Sunday, October 7, 2012

Brandon Cantu Humiliates Himself On Camera

Wow- Even though many people criticized his seemingly crude strategy of constantly moving all in on opponents several years ago, I had actually liked it, because it took inherent advantage of fear equity, which could be especially powerful when faced with humiliation in front of television cameras broadcasting a potentially stupid decision worldwide.  But...I have no idea what strategy he does or does not employ these days, nor am I interested in it.

Admittedly, I clicked on the link to watch this video not because I wanted to hear someone whine about a second place finish worth over $100k because he was a brat and was only satisfied with a first place finish.  In fact, I am probably in the minority in believing that such feelings are justifiable, especially in such instances where said player has already made his millions.  I did it out of a simple morbid curiosity.  However, I was disgusted to see that he was complaining that his opponent was getting an advantage, that he was also receiving.  

Although perhaps somewhat better than complaining about the sort of bad luck that is also evenly distributed through the population, he was complaining about such things as his opponent getting an additional day of rest, as well some "internet kid" being able to sift through hands and discuss strategy with all of his friends.  Presumably, Cantu's objection about waiting an extra day to conclude the tournament is that he has more stamina than his opponent.  Naturally, anyone in this position would make the argument that serves their purpose the best.  Although I can't say that I fault him for doing so, he must realize that this is a business and, for all intents and purposes, a show, so the people putting on this show have a vested interest in keeping it interesting- both for audiences and not unlikely, for themselves as well.  To quote Cantu's own words, "he could barely keep his eyes open".  Yeah man....that's the match I want to watch!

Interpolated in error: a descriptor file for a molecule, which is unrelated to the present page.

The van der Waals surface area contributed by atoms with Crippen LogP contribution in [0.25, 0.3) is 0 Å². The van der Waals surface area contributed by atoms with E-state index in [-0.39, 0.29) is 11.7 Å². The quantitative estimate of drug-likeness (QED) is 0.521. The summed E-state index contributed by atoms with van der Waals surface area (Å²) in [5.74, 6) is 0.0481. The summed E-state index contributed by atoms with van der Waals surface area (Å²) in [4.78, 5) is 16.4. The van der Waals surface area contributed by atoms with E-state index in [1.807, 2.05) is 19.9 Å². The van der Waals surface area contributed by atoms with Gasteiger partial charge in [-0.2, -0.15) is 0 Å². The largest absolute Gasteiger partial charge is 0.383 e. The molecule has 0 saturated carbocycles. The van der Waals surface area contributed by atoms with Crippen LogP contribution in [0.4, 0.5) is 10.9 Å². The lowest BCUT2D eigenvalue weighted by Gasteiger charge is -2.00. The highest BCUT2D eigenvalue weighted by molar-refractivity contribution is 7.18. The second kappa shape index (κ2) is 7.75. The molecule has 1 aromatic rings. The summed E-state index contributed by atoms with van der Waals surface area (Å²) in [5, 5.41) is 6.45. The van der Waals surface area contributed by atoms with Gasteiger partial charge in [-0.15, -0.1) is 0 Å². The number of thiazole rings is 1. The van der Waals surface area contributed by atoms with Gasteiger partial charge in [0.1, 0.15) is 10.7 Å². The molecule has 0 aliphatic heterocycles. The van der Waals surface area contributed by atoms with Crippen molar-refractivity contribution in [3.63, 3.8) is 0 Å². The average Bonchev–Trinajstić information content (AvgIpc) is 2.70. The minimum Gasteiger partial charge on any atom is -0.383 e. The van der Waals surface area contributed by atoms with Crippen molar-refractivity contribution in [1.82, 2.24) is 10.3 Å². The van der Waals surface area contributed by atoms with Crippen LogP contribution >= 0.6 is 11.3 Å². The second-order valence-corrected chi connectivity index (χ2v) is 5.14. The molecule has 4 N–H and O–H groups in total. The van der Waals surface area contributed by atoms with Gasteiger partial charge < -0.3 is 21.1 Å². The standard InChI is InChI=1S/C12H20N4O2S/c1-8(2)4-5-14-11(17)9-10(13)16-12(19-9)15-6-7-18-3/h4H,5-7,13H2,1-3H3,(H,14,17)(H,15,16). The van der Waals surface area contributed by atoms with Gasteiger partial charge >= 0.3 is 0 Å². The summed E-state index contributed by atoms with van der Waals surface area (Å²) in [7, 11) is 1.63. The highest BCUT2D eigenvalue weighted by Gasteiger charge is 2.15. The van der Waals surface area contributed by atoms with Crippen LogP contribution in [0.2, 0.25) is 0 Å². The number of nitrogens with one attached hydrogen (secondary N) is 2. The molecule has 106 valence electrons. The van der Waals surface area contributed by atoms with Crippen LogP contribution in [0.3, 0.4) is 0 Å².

Although some people may have a legitimate complaint about people sharing online databases (an argument I won't touch right right but also disagree with) the idea that it is disdainful that people will discuss strategy with knowledgeable friends away from the table is ludicrous.  This is warfare, with hundreds of thousands of dollars at stake. In fact, this might be more telling about Cantu's personal life than his strategy decisions, and if this video is any way indicative about the Cantu away from the cameras, it is quite likely that he doesn't have many respectable poker friends with which he can even discuss high level strategy.  Or it is even possible that not a whole lot is known about this "internet kid" for much to be discussed.  It is something that Cantu really needs to get a grip on: if you are king of the hill, and more specifically, wish to be known as king of the hill, groups of people will necessarily collaborate on ways to knock you down and fill your spot. 

In the end, I wasn't interested in writing this to criticize Cantu, no was I doing it to scold or condescend to him.  I wanted to do it as a warning for all of you who are new professionals or aspiring ones.  I want to stress to all of you that you need to take your lumps with dignity.  If you aren't happy with certain rules, don't play in that game or setting and don't endorse their events by buying into them in the future.  Cantu is basically arguing that he didn't lose.  If you feel that you beat someone out of every single pot, this is obvious to anyone who watched you play- and in particular, to the person who got hammered and then sucked out.  If you hold your head up high and he wants to proclaim that it was his rightfully earned victory and not the byproduct of luck, well then...he is embarrassing himself!  

Final note: although it doesn't necessarily apply to this commentary, this is something I have been thinking about a lot.  You can't proudly proclaim to everyone (particularly those who object to your career path) that your job is legitimate because it is a skill game and then turn around and complain that you aren't doing well because of your poor luck.  In fact, those who complain most about always getting unlucky are probably taking too much personal credit for all the good luck they receive.  Poker is gambling...this is a fact.  A skill game most definitely, but that doesn't mean it isn't gambling.  It is ruled by many variables and most of those are outside of your control.  Just work hard to control that ones that you can.  If your opponent is getting an extra day of rest, sleep longer than him or have a healthier meal the next day.  If he talks strategy about you, talk to everyone that knows him or even offer money to loosen the lips of those who know but don't care to talk to you.  I'm not implying that you should be happy about this or take it with a smile on your face or even be comfortable with it.  But you do need to accept it.  

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